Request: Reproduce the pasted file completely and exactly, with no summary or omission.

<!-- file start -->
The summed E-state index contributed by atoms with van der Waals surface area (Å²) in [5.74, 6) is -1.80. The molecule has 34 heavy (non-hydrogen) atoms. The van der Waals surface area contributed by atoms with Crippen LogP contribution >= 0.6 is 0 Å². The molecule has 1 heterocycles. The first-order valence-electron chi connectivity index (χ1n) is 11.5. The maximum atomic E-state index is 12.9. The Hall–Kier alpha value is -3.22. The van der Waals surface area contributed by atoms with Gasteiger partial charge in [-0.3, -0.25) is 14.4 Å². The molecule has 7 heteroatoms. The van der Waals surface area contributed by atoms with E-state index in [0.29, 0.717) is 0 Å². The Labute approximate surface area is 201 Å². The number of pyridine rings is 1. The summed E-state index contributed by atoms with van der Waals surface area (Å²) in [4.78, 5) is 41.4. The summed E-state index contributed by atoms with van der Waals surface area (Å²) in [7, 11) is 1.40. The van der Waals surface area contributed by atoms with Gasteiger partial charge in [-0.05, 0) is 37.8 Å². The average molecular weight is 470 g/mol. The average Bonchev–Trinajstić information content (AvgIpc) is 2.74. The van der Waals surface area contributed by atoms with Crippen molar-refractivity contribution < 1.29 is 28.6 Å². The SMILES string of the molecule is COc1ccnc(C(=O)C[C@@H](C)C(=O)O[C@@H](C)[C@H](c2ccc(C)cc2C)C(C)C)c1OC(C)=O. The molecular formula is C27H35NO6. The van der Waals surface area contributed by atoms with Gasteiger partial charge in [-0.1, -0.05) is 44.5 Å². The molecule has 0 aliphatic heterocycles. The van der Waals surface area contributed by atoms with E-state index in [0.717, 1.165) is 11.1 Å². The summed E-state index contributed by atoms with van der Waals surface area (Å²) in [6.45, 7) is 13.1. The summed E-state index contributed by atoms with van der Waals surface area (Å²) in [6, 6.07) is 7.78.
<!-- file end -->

The summed E-state index contributed by atoms with van der Waals surface area (Å²) in [5.74, 6) is -1.80. The molecule has 34 heavy (non-hydrogen) atoms. The van der Waals surface area contributed by atoms with Crippen LogP contribution >= 0.6 is 0 Å². The molecule has 1 heterocycles. The first-order valence-electron chi connectivity index (χ1n) is 11.5. The maximum atomic E-state index is 12.9. The Hall–Kier alpha value is -3.22. The van der Waals surface area contributed by atoms with Gasteiger partial charge in [-0.3, -0.25) is 14.4 Å². The molecule has 7 heteroatoms. The van der Waals surface area contributed by atoms with E-state index in [0.29, 0.717) is 0 Å². The Labute approximate surface area is 201 Å². The number of pyridine rings is 1. The summed E-state index contributed by atoms with van der Waals surface area (Å²) in [4.78, 5) is 41.4. The summed E-state index contributed by atoms with van der Waals surface area (Å²) in [7, 11) is 1.40. The van der Waals surface area contributed by atoms with Gasteiger partial charge in [-0.05, 0) is 37.8 Å². The average molecular weight is 470 g/mol. The average Bonchev–Trinajstić information content (AvgIpc) is 2.74. The van der Waals surface area contributed by atoms with Crippen molar-refractivity contribution < 1.29 is 28.6 Å². The SMILES string of the molecule is COc1ccnc(C(=O)C[C@@H](C)C(=O)O[C@@H](C)[C@H](c2ccc(C)cc2C)C(C)C)c1OC(C)=O. The molecular formula is C27H35NO6. The van der Waals surface area contributed by atoms with Gasteiger partial charge in [-0.1, -0.05) is 44.5 Å². The molecule has 0 aliphatic heterocycles. The van der Waals surface area contributed by atoms with E-state index in [0.717, 1.165) is 11.1 Å². The summed E-state index contributed by atoms with van der Waals surface area (Å²) in [6.45, 7) is 13.1. The summed E-state index contributed by atoms with van der Waals surface area (Å²) in [6, 6.07) is 7.78.